FTC’s Khan warns tech industry that agency will strictly enforce AI data privacy

Artificial intelligence tools will be vigorously regulated by the Federal Trade Commission (FTC) with an eye on consumer privacy, its Chair Lina Khan told an audience of tech executives and startup founders at a conference Tuesday.

“We’re crafting easily administrable remedies with bright-line rules on the development, use and management of AI inputs,” Khan said during a speech. “That means making clear that some data, particularly peoples’ sensitive health data, geolocation data and browsing data is simply off limits for model training.”

Khan said the agency’s enforcement actions will make clear that “there is no AI exemption” from existing laws.

“Firms cannot use claims of innovation as cover for law breaking,” Khan added.

Referring to how behavioral advertising has sometimes fueled companies’ abuse of private data, Khan said AI model training is “emerging as another feature that could further incentivize surveillance.”

The agency is closely watching how companies notify consumers if they want to use data they have already collected in another capacity to train AI, Khan said, emphasizing that firms must “actively notify users of this change rather than quietly and retroactively rewriting their terms of service.”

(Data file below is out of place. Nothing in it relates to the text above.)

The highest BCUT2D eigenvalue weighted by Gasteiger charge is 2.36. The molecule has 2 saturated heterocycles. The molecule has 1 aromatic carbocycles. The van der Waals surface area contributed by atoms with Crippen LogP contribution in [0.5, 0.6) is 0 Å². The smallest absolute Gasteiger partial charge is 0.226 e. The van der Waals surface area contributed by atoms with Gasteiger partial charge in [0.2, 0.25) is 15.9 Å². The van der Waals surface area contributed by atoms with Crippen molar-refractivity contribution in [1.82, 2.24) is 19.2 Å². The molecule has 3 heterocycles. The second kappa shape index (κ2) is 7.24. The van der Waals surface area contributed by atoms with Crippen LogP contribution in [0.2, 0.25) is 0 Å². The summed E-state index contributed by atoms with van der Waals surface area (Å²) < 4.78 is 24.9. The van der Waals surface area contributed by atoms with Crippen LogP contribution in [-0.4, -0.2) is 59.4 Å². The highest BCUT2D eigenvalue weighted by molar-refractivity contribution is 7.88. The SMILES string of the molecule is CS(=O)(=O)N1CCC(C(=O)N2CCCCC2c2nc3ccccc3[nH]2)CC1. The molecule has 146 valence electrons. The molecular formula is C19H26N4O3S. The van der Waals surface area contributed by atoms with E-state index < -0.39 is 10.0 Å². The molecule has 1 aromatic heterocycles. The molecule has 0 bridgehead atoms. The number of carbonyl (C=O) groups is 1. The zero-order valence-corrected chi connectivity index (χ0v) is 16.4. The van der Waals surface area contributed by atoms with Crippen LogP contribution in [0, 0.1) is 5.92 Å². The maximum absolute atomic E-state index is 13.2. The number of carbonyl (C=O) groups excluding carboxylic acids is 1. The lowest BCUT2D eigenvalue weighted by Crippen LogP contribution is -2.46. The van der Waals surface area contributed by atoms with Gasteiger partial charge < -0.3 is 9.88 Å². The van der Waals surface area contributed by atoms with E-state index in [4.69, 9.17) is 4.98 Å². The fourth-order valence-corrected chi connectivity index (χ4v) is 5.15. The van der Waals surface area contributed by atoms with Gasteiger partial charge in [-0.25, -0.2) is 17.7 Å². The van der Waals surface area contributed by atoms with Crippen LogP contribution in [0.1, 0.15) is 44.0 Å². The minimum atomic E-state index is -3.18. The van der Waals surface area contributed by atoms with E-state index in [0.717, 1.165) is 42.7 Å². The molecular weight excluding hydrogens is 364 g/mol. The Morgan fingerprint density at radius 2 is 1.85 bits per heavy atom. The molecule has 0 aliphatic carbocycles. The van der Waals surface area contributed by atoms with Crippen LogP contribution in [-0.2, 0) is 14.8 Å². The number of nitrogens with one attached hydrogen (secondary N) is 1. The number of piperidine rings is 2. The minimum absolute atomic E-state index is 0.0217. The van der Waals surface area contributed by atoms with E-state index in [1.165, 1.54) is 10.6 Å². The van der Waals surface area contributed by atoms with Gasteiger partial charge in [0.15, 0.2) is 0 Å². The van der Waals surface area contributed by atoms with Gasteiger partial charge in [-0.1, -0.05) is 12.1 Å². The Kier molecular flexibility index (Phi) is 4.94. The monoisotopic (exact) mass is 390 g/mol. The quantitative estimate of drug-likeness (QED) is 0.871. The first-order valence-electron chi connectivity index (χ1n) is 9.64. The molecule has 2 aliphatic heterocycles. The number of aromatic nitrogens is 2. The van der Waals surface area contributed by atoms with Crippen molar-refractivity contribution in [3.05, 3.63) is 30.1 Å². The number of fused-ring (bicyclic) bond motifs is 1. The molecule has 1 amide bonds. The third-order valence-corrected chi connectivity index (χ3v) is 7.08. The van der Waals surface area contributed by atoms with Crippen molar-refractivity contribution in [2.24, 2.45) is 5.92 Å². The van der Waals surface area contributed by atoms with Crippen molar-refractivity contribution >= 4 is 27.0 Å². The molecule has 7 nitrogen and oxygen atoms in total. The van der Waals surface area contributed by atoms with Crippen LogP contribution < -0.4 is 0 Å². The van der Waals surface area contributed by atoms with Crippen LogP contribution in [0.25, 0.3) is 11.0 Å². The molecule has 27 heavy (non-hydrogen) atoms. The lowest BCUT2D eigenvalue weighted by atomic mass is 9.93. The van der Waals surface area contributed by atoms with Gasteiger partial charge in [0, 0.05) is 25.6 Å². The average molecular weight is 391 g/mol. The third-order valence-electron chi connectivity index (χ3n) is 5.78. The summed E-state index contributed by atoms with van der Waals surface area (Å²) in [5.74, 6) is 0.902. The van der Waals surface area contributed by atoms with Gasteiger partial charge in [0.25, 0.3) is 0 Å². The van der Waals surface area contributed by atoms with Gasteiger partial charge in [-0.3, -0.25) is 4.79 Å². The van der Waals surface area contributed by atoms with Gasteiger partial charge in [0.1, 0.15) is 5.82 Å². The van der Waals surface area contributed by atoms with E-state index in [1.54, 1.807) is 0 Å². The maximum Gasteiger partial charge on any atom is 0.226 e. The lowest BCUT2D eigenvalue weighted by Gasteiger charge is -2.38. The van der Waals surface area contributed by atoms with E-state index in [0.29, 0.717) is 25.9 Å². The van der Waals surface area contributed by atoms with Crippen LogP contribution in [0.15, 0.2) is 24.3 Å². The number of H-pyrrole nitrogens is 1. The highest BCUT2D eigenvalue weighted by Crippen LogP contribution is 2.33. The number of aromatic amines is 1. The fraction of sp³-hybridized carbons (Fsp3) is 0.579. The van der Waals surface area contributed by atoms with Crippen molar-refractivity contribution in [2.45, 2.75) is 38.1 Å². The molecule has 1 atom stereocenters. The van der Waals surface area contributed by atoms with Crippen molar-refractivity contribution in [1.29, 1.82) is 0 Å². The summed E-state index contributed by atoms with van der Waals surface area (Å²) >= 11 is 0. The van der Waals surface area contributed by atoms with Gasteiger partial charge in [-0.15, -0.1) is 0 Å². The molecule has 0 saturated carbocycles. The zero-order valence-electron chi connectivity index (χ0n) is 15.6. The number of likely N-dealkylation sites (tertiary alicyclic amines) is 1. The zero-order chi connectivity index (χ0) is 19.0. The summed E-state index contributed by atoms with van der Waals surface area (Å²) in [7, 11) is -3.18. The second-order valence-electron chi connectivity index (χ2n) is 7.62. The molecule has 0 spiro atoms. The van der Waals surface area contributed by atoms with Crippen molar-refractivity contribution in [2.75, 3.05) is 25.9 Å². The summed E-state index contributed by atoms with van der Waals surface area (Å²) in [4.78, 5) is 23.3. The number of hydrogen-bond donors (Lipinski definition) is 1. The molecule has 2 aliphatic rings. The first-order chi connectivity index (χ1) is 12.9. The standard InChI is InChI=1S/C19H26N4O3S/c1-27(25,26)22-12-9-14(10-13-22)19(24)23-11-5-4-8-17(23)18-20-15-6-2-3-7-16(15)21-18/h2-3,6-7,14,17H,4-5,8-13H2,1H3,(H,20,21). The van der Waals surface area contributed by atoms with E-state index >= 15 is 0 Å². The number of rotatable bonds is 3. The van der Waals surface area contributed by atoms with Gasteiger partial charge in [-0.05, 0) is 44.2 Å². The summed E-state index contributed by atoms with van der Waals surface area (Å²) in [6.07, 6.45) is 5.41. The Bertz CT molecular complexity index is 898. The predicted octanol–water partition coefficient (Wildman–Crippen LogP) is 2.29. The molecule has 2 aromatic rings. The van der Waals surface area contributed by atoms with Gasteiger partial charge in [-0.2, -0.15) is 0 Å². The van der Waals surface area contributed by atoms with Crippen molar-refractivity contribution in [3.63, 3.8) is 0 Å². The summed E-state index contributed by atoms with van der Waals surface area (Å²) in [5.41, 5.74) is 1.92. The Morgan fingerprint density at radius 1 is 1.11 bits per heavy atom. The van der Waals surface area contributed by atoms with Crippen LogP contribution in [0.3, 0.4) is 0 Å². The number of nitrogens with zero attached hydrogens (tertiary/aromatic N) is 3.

The FTC recently announced a string of settlements with companies it alleges improperly used consumers’ health, geolocation and browsing data.

Last week, the agency announced that Avast Limited will pay $16.5 million and no longer be permitted to sell or license web browsing data to advertisers after an investigation revealing the company and its subsidiaries allegedly peddled aggregated, re-identifiable browsing data to third parties on a massive scale, usually without alerting consumers.

Two data brokers were penalized for selling geolocation data to advertisers last month with the FTC alleging the companies amassed and sold the data without adequately informing consumers or obtaining their consent. The settlements cracking down on the sale of geolocation data were unprecedented for the agency.